When you look at the very way we vote, there’s little question why we struggle to get anything done. The actual process itself is so inefficient that there’s little hope that the outcome has any chance of making a difference.
I’d imagine today’s voting experience was a familiar one to many:
Wait in a line, only to be told 15 minutes later that your district was going right in.
Chose between one of two unmarked lines for your district. Sure, you can guess that it’s split by the alphabet (which it was), but most just chose the shorter line.
Wait on another line for 30 minutes.
Watch a fight nearly break out when someone was on the wrong, shorter, unclear, line.
Watch the people behind the desk get frustrated by the people who are fighting.
Watch as no one gets or makes the “A to L” and “M to Z” signs that would resolve the issue.
Get a ballot.
Wait on another line for 15 minutes to go inside a voting booth.
Read instructions ala Ikea.
Wait on another line for 15 minutes to scan your ballot.
Get confirmation that it scanned with no confirmation that it was correct.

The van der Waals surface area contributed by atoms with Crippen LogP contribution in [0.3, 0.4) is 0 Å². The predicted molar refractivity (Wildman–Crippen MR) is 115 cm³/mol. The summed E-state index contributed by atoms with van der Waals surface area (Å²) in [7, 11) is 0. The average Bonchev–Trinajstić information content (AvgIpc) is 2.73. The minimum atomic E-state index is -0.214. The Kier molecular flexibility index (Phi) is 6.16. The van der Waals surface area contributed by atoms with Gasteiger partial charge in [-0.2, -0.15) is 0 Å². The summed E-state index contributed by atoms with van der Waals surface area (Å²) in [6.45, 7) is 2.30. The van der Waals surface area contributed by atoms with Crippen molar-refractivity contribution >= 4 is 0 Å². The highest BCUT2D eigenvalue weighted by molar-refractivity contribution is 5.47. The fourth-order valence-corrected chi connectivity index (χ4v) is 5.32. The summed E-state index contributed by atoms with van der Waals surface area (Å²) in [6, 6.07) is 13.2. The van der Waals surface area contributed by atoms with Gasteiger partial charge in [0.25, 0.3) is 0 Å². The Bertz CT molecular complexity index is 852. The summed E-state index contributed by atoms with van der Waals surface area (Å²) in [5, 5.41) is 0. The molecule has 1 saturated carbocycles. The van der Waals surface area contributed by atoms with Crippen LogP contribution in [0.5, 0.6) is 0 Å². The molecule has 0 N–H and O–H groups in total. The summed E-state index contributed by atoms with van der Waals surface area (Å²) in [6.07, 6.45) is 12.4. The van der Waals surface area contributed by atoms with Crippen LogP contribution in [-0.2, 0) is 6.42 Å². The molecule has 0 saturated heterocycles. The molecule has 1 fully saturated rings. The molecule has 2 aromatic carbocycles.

Wonder all day, month, year, term if your vote actually counted.
Leave feeling worse about our prospects than when you came in.
Half-heartedly remind others to vote. Mostly to affirm that you did.
It’s also not all that difficult to imagine what comes next:
Dread the rest of the day.
Get the results.
Be happy or sad.
Wonder if the outcome will actually make a difference.
Watch the people we elect fight like the people in the unclear lines.
Watch the people who voted get frustrated by the elected officials who are fighting.
Watch as no one, myself included, gets or makes the “A to L” and “M to Z” signs that would resolve the issues.
Wait four years to find that little, even the very way we vote, has changed.
Do it all over again.
Update: Some nice perspective from J.D. Bentley on the positive aspects of paper ballot voting.